Logo – CoreParadox came up with some great mock ups which will be a good starting point, but we need to narrow down the final design we want to use (even if we come up with a few variants), and get it ready for public consumption. He has had limited time to contribute lately, which has all been poured into the missing asset list, so progress has slowed. What we need here is a talented graphic artist (with a somewhat whimsical style befitting of Ur) to help work with him on finalizing his initial efforts.
Vanity and Wardrobe – Turnip has volunteered to take a stab at these tasks, but has expressed interest in finding someone that already has some experience with Flash to help the process along. We have a good high-level idea of what we need to do, along with some sample code from a deprecated version that Tiny Speck used to have residing on the client side, but we need to figure out the details. Some grunt work may also be needed at some point later on with this project (once we get a workable, if buggy, version of the tools) to help come up with the specific transformations that will need to be performed on the base assets in order to build the full spritesheets (although some of that might already be built in).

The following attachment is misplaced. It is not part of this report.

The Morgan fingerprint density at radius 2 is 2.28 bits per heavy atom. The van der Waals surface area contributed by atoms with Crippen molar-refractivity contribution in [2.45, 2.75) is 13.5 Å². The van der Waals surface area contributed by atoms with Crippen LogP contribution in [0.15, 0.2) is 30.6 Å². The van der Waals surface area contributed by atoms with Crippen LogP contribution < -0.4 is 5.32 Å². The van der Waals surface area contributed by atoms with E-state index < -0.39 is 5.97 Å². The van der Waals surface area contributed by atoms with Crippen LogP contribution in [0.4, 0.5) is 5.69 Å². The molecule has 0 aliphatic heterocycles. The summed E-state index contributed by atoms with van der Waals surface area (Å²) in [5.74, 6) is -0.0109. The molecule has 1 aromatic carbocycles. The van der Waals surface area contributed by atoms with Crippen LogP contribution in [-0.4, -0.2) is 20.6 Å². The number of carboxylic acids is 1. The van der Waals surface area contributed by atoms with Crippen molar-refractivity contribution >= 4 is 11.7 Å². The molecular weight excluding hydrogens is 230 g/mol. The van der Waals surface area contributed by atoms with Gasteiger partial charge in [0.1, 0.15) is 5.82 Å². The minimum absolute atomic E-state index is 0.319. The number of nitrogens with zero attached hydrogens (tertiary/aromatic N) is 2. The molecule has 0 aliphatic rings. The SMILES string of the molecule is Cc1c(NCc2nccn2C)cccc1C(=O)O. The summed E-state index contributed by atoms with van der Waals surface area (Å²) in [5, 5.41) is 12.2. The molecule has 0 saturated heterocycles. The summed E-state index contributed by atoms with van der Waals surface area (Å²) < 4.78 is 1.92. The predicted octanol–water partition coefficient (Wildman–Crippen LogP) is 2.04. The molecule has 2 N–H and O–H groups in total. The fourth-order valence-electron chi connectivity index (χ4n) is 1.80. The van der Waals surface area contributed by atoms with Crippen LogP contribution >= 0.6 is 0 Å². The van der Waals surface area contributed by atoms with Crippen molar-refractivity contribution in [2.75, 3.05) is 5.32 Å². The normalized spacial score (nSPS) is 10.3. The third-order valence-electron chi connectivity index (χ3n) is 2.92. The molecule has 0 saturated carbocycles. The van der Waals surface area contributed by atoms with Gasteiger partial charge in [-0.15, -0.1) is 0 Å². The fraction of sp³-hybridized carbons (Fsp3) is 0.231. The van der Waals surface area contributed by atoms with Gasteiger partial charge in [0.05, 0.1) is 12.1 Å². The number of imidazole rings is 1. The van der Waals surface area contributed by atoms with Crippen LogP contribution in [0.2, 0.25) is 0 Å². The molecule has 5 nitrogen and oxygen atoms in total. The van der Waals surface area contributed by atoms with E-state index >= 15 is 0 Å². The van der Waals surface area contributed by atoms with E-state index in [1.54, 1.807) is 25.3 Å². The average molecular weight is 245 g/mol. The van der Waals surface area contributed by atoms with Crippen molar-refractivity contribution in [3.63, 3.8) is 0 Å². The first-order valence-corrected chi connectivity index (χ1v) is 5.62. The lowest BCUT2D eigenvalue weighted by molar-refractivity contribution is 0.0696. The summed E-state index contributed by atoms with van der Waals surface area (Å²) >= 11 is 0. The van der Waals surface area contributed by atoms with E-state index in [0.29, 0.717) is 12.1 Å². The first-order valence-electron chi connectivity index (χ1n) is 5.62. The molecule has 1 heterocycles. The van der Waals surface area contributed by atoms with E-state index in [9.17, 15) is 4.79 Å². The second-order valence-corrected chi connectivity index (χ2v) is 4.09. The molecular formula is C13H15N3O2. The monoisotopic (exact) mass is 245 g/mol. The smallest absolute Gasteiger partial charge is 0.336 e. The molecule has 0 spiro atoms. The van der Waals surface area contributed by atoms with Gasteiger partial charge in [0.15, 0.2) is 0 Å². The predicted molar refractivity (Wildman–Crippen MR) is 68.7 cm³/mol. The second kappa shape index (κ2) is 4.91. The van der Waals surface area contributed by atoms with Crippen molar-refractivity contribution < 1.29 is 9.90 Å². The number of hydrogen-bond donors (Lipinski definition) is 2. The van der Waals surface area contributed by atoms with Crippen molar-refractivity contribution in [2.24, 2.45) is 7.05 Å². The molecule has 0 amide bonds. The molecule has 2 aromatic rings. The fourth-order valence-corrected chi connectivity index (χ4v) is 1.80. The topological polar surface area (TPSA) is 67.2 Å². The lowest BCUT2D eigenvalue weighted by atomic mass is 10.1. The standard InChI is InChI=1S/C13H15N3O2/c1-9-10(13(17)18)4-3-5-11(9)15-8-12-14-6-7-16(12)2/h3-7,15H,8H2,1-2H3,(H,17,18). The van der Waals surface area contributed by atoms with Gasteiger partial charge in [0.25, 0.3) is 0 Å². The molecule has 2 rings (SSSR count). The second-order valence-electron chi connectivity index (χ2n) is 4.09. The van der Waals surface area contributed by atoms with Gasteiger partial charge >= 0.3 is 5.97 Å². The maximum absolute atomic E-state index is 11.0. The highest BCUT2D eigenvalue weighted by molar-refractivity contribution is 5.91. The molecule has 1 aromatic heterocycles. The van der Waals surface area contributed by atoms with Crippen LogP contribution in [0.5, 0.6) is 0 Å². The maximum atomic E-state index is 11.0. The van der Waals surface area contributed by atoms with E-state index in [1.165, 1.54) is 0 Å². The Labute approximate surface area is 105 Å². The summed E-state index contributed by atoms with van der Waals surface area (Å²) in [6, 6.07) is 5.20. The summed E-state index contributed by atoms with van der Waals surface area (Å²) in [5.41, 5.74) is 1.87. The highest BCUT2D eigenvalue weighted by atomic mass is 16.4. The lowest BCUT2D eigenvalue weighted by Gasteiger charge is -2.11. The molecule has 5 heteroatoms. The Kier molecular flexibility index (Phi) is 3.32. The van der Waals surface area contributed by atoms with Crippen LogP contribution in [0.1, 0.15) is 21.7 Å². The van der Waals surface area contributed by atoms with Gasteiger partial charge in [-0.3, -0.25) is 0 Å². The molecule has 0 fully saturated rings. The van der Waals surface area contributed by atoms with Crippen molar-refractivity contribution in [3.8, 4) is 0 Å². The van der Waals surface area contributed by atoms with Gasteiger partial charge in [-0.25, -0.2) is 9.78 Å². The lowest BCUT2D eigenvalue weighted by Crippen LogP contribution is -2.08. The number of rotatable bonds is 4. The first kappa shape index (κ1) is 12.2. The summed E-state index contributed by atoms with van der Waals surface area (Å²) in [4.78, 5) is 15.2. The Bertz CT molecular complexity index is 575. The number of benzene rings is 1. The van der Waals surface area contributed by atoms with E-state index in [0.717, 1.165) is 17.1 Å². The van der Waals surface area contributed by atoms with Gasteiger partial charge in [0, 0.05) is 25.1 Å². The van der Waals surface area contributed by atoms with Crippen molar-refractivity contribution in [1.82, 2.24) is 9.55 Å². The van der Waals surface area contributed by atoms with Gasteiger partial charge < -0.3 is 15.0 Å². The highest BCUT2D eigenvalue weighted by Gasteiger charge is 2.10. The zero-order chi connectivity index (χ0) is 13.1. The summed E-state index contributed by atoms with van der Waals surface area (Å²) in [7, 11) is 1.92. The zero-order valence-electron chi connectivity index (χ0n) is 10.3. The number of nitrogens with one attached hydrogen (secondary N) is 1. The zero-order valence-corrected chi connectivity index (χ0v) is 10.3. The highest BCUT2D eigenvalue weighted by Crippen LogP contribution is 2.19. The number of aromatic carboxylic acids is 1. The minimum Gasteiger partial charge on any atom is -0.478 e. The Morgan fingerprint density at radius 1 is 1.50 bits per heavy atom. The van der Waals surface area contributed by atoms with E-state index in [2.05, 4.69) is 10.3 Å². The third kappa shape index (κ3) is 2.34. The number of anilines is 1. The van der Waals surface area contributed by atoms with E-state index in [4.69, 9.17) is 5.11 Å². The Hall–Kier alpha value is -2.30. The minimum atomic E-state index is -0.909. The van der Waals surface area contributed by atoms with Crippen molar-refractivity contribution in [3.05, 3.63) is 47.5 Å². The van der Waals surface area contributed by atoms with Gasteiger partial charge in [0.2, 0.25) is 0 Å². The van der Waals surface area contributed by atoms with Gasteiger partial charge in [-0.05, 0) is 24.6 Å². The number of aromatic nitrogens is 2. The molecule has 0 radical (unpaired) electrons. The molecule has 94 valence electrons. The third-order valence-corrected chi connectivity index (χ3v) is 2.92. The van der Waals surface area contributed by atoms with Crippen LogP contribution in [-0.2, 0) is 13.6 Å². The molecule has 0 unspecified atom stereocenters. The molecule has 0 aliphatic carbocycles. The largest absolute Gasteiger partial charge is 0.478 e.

God Pages – Hirune has already volunteered to work with Scheijan on this implementation. No real need for any more help (unless Scheijan wants to jump in and correct me), but the QA2 project will depend heavily on at least a subset of the God pages, so I felt a need to list it here.
Authentication – Varaeth has been neck deep in researching what our best option is with regards to a single sign on style authentications system that can easily integrate the game, forums and other webbly bits. Once this is done, we can start setting up our public forums which will be vital for getting the community hooked in and interested in our project while we await a very early alpha (Vanilla is the top candidate after we ruled out NodeBB for being too young and immature for our needs, although still a cool option once it has some more features).